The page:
This is a discussion on Houston man shot by police in group home within the Law Enforcement, Military & Homeland Security Discussion forums, part of the Related Topics category; Originally Posted by mcp1810 Ok you quote Wikipedia I will quote the FBI. Which would you rather go to court with? Maybe a general rule ...
Over the weekend, police said that the wheelchair-bound man was acting aggressively and had tried to stab an officer with a pen.
He lost an arm and a leg
Man in a wheel they could not get out.
The incident was the second shooting involving Marin.
In October 2009, he shot and killed a knife-wielding man who stabbed his girlfriend and a neighbor, according to published reports at the time. Marin joined the Houston Police Department in 2007.
Need we say anything?
Further, think about the thousands upon thousands of nurses and caretakers out there that deal with the mentally ill on a daily basis. Mentally ill people that aren't in wheelchairs and have both arms and legs. Now think about how many times those nurses and caretakers are "threatened", attacked, or "cornered" on a continual basis. How do they deal with that situation? Do they pull out a gun and shoot the patients in the head?? NO THEY DO NOT.
I'm sorry, I just cannot see how this shoot was in any way shape or form justified.
In my opinion this is a bad shoot. It would seem a less than lethal approach could have been used. Everyone loses in this one, sad.
Welcome to my home, that door you just kicked in, was locked for your protection, not mine.
I do have to wonder why the officer didn't pull the wheel chair away from the other officer instead of shooting the man. We don't know the layout of the area but if he could get the chair in the area I would think it could have been pulled out.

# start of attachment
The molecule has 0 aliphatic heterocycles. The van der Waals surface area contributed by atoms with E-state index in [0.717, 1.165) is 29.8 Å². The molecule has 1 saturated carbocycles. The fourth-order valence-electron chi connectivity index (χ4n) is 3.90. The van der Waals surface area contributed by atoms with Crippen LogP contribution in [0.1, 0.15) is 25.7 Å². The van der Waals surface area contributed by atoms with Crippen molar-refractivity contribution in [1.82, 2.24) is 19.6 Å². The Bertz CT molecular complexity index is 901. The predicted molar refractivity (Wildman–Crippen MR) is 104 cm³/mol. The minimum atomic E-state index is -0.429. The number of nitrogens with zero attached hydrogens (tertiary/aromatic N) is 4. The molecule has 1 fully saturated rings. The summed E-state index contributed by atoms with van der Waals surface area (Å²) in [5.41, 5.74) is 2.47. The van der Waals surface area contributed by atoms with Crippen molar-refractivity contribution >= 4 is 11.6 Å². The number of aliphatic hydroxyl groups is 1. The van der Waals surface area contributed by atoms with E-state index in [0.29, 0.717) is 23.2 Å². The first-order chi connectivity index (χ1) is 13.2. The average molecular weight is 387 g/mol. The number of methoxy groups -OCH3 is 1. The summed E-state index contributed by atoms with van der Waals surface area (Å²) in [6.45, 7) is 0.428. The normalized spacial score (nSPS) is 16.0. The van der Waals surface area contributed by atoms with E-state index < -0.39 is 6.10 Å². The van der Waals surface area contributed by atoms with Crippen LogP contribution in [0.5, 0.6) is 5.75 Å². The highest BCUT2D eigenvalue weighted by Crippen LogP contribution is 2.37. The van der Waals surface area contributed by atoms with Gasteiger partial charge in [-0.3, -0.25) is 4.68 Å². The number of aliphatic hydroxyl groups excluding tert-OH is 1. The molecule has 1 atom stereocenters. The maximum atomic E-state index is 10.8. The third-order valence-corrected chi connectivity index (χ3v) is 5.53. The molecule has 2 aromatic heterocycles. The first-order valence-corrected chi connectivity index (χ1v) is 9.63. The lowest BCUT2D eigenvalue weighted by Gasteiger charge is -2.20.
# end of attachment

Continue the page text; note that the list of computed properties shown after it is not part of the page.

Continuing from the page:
Our House Is Protected By The Good Lord And A gun. You Might Meet Both Of Them If You Show Up Inside My House Uninvited.
I wasn't there,
Therefore I'm keeping my cake-hole shut.
Video would help, but then again,
I would rather die with good men than hide with cowards
If you want to make God laugh, tell him your plans.
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This is one of those cases where no matter what they did some one is going to be upset. But how much risk should he have to take? A couple of stabs with a pen? Possibly losing an eye? A few stitches from being rammed with a wheel chair? The truth is it was his duty to respond! He has the same right to self defense as we do. And in a split second decision he chose to defend his partner! I would hope any partner of mine would do the same. DR
More on the news tonight.
Retired FBI agent defends officer in shooting of double amputee | khou.com Houston
I can't find a link to the video yet but the shelter manager said the manager on duty used a cordless phone to call 9-1-1 and he and the calltaker could not hear each other over the static. He said he was unable to make the calltaker aware that the deceased had mental health issues. He also commented on how quick and agile he was in the chair. Hopefully they will post the video soon so everyone can see it.
Infowars- Proving David Hannum right on a daily basis
Infowars- Proving David Hannum right on a daily basis
Fully functional armed Police Officer vs. Wheelchair bound one armed, one legged man... Talk about your disparity of force. Unless the EDP was armed with a firearm, or even an edged weapon... I cant see this as a legitimate shooting. The defenders of the Officers actions are stating what the EDP could have done. Well NEWS FLASH!!! you cant kill someone for what they could do! I for one dont want to live in a police state. IMO There is no excuse for the use of deadly physical force excessively. Especially by trained professionals we pay to protect us.